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France begins moving child migrants out of Calais camp

Authorities in France have started busing underage migrants from the razed Calais "Jungle" camp. The children have been moved to French reception centers as a feud with the UK over who will care for them drags on.

Buses carrying unaccompanied migrant minors departed on Wednesday morning from the site of a demolished migrant camp near the northern French port city of Calais.

French authorities hope to move all 1,500 youths still at the Calais camp by the end of the day using around 30 buses, regional administrators said.

The children are being brought to processing centers around France where British authorities would examine requests to reunite them with family across the Channel.

The youths had been temporarily housed in converted shipping containers as crews tore down the sprawling makeshift camp nicknamed the "Jungle." Around 5,000 adult migrants who were mostly Afghans, Eritreans and Sudanese were already moved to reception centers across France last week.

Most of the unaccompanied minors left behind at the camp are between 13 and 17 years old, according to the charity Care for Calais. Around 400 women and children are staying in a separate care facility nearby.

Paris-London stalemate

The fate of the unaccompanied youths sparked diplomatic tensions between France and the United Kingdom. Many traveled alone across the Mediterranean Sea and up through Europe hoping to reunite with family and find work in the United Kingdom.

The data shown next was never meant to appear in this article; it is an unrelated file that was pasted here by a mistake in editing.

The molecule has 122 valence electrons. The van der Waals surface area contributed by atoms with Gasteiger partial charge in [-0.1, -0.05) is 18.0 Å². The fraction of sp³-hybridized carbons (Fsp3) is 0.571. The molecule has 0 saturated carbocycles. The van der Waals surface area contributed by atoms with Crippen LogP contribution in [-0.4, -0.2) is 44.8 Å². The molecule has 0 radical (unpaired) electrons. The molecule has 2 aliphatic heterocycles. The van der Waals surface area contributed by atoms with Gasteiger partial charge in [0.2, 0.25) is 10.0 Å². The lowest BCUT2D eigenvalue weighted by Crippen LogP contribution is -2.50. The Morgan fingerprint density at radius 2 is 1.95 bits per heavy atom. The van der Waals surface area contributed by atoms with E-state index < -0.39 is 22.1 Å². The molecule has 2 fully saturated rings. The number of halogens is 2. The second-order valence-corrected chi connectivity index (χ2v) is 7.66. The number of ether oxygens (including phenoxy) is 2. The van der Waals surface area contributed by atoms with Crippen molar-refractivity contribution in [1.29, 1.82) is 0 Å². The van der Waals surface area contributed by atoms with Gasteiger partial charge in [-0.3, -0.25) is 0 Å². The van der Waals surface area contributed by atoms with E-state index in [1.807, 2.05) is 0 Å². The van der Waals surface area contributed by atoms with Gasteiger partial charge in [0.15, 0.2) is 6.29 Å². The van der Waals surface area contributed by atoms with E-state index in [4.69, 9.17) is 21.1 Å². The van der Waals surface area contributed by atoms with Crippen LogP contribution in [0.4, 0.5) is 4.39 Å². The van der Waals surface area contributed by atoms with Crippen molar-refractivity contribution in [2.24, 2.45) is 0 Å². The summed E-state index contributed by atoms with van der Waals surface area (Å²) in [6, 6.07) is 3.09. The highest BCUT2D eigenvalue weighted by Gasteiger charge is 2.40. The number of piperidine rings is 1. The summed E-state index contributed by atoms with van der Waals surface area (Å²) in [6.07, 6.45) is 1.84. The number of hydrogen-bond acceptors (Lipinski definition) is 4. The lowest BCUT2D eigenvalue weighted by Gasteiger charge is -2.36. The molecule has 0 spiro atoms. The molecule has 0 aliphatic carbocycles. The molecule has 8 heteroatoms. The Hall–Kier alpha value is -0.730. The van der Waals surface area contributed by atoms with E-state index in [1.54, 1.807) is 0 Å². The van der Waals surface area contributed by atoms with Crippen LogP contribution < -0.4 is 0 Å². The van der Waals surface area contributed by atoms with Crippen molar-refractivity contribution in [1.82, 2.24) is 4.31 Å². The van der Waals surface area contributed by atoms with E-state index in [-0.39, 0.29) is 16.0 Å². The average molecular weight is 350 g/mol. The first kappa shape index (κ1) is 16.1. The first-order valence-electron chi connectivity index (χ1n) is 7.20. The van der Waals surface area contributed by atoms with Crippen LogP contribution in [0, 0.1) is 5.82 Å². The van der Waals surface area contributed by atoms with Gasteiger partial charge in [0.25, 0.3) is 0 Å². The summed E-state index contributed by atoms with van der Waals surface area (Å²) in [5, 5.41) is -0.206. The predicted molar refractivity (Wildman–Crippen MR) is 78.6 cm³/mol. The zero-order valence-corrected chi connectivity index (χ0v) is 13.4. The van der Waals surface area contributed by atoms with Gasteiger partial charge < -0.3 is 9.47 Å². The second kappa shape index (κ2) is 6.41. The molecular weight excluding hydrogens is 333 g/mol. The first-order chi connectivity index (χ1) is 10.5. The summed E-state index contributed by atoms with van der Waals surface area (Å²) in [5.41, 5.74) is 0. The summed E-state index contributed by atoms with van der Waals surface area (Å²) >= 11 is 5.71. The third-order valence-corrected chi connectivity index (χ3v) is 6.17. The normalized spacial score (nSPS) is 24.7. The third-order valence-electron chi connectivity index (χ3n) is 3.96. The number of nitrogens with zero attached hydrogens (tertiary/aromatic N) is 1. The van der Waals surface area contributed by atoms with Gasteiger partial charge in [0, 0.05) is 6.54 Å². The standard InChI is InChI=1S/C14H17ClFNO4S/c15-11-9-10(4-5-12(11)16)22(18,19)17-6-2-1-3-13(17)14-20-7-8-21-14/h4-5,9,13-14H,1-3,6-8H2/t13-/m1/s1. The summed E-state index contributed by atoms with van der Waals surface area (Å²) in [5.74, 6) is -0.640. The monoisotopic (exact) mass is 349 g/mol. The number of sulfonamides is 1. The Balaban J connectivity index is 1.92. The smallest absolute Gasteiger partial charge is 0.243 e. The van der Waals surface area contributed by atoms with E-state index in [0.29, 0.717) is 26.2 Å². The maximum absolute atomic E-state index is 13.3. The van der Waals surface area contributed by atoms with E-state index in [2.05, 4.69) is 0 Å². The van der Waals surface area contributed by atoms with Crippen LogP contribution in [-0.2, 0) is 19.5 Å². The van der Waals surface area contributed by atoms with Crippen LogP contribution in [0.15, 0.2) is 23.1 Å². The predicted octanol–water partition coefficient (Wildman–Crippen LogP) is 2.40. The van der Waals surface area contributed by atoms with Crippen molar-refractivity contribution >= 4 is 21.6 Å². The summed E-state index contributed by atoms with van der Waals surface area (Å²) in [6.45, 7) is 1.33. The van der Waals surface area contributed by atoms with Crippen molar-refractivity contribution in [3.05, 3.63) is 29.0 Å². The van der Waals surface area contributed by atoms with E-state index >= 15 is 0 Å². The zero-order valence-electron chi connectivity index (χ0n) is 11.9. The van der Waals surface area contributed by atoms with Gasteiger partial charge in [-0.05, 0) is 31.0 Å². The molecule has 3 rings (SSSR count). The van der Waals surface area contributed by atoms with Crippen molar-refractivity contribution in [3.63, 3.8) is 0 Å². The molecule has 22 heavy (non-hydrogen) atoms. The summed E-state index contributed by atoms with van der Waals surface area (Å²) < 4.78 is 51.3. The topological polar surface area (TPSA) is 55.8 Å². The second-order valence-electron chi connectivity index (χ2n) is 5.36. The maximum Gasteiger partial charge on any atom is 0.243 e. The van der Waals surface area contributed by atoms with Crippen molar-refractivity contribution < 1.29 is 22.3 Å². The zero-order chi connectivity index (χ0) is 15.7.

European Union rules call for Britain to take in unaccompanied children who have family ties in the UK.

French President Francois Hollande pressed Britain to accept its share of responsibility for the minors while British officials demanded France take better care of the youths.

Britain sped up the transfer of child refugees in mid-October and has accepted some 274 children so far this year from Calais.

British Home Secretary Amber Rudd said last week that UK officials interviewed 800 children in the camp before it was flattened and said up to 300 more would be interviewed in the coming weeks.

She added, however, that not all of them would come to Britain.

Faced with an uncertain future, many youths who were relocated in France last week have already left the shelters.

"Around half" of the migrant minors have already slipped away from children's shelters in eastern and western, the head of the France Terre d'Asile charity, Pierre Henry, said.

"They want to return to Calais," he added.

The camp in Calais came to symbolize Europe's fraught efforts to cope with a record influx of refugees and migrants fleeing poverty and wars in Asia, the Middle East and Africa.

Following the clear-out, hundreds of migrants who left Calais set up an encampment of tents along a 700-meter boulevard in northeastern Paris.

rs/sms (AP, AFP, dpa, Reuters)

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